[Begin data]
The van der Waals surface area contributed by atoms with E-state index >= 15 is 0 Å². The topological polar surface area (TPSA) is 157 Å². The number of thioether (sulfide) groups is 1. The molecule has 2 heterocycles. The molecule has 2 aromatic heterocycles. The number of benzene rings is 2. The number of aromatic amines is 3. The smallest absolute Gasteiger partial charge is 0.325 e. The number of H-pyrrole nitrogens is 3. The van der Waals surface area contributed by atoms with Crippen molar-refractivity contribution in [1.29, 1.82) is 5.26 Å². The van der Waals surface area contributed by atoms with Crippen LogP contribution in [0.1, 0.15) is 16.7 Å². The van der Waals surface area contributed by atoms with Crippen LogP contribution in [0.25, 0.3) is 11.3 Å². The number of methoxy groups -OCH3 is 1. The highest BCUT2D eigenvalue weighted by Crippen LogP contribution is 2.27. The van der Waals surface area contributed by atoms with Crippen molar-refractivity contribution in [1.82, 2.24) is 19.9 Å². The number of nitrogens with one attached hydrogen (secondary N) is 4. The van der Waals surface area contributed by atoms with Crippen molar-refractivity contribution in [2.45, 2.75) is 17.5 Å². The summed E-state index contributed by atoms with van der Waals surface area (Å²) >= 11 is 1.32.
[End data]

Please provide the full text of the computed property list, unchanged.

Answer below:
The van der Waals surface area contributed by atoms with E-state index >= 15 is 0 Å². The topological polar surface area (TPSA) is 157 Å². The number of thioether (sulfide) groups is 1. The molecule has 2 heterocycles. The molecule has 2 aromatic heterocycles. The number of benzene rings is 2. The number of aromatic amines is 3. The smallest absolute Gasteiger partial charge is 0.325 e. The number of H-pyrrole nitrogens is 3. The van der Waals surface area contributed by atoms with Crippen molar-refractivity contribution in [1.29, 1.82) is 5.26 Å². The van der Waals surface area contributed by atoms with Crippen LogP contribution in [0.1, 0.15) is 16.7 Å². The van der Waals surface area contributed by atoms with Crippen LogP contribution in [0.25, 0.3) is 11.3 Å². The number of methoxy groups -OCH3 is 1. The highest BCUT2D eigenvalue weighted by Crippen LogP contribution is 2.27. The van der Waals surface area contributed by atoms with Crippen molar-refractivity contribution in [1.82, 2.24) is 19.9 Å². The number of nitrogens with one attached hydrogen (secondary N) is 4. The van der Waals surface area contributed by atoms with Crippen molar-refractivity contribution in [2.45, 2.75) is 17.5 Å². The summed E-state index contributed by atoms with van der Waals surface area (Å²) >= 11 is 1.32.